• ¼ cup granulated sugar
  • 1 tsp salt
  • cups all-purpose flour
  • 2 quarts neutral oil I used canola.


  • cups powdered sugar
  • 2 – 3 tbsps whole milk
  • tsps vanilla extract


Prepare the yeast.

  • Warm milk to about 90°F. Mix the yeast into the milk and gently sir. Let the mixture sit. It's ready when it becomes foamy, which takes 5 – 10 minutes.

Start the dough.

  • Beat eggs, melted butter (make sure it's cooled), sugar, salt, and yeast mixture on medium speed. Add the flour while mixing slowly, about a cup at a time.
  • Once the dough is combined, knead it on a floured surface until smooth.
  • Once smooth, set it in an oiled bowl that is at least twice the size of the dough. Cover it with a towel and let it rise at room temperature for about an hour.

Cut the donuts.

  • Once your dough has rested for an hour, roll it out to about ½-inch thickness on a floured surface. Cut out donuts with concentric cookie cutters or a drinking glass for the large circle and a shot glass for the hole (this is what I did). Your donut cutter should be about 3" across. Cut until all dough is used.

Second rise.

  • Place your cut donuts and donut holes on two floured baking sheets, ensuring to evenly space them out. Cover again with a towel and let them rest in a warm place for about 45 minutes. They should puff up quite a bit (see my photo above).

Heat the oil.

  • When there's about 15 minutes left before the donuts are done rising, heat the oil in a heavy-bottomed pot such as a Dutch oven over medium heat.
  • Heat to 375°F. While it's heating, line a surface, plate, or cooling rack with paper towels so you have a place to drain your donuts when they're done frying.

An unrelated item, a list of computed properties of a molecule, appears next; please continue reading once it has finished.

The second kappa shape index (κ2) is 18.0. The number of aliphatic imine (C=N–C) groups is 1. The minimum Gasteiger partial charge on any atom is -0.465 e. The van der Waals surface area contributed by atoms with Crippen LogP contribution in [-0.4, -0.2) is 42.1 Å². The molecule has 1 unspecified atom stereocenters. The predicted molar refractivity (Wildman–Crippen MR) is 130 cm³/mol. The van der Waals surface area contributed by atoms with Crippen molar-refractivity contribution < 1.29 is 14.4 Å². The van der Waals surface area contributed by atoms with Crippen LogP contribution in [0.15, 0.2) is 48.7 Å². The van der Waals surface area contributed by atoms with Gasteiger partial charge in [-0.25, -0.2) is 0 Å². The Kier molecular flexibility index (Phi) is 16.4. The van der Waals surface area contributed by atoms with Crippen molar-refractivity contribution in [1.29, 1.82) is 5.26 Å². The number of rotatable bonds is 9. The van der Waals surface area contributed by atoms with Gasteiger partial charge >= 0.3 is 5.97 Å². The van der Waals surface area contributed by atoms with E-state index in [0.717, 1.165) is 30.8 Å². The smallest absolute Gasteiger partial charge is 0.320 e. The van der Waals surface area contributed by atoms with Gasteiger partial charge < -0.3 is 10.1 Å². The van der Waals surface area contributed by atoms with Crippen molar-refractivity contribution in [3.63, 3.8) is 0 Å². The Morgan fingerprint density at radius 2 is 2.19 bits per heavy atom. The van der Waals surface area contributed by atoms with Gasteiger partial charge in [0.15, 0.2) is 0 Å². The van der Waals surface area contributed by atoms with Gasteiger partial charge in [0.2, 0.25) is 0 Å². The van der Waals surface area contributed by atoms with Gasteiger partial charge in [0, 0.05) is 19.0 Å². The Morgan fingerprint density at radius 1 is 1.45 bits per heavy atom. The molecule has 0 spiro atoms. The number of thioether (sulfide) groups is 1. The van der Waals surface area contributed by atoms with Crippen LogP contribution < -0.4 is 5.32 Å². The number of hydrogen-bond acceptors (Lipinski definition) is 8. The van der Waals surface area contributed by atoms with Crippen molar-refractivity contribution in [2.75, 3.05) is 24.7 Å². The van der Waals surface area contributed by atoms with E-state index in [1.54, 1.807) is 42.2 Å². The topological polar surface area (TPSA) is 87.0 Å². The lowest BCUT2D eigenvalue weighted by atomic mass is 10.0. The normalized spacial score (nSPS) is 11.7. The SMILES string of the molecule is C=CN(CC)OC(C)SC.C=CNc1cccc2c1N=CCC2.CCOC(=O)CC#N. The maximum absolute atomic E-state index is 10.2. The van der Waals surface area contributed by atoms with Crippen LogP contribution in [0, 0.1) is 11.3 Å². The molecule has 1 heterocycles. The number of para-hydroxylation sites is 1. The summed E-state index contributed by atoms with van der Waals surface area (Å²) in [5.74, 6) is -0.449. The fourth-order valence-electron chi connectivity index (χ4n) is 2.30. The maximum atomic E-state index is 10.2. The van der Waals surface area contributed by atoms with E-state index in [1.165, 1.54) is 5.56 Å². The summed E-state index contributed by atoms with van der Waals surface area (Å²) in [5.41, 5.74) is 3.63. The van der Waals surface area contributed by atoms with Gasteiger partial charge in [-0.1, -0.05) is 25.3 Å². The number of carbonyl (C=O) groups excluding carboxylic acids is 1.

• Once your oil reaches 375°F, carefully place a few donuts into the oil using a metal utensil. After about a minute, flip them. You want them to be golden brown all over. Pay attention closely, as they will cook quite quickly, and the donut holes will cook even faster.
  • Once done, drain the donuts and donut holes on paper towels. Glaze and decorate as desired and enjoy.

To make the glaze:

  • Whisk powdered sugar, milk, and vanilla extract until smooth. Glaze donuts as desired.
Keyword donut, doughnut

In conclusion…

Beach Read is such a good book. It’s light enough to read for escapism, yet it is anything but vapid. It’s my idea of a perfect romance novel, and I particularly love how it focuses on a writer’s life and different kinds of writers.

If you’re looking for a quick, enjoyable book with a sprinkle of heavy drama, I definitely recommend giving Beach Read a try.

Also, there is something so satisfying about a hot-from-the-oil donut, so give them a try as well! They pair exceptionally well with a heart-warming yet heart-shattering read like this one.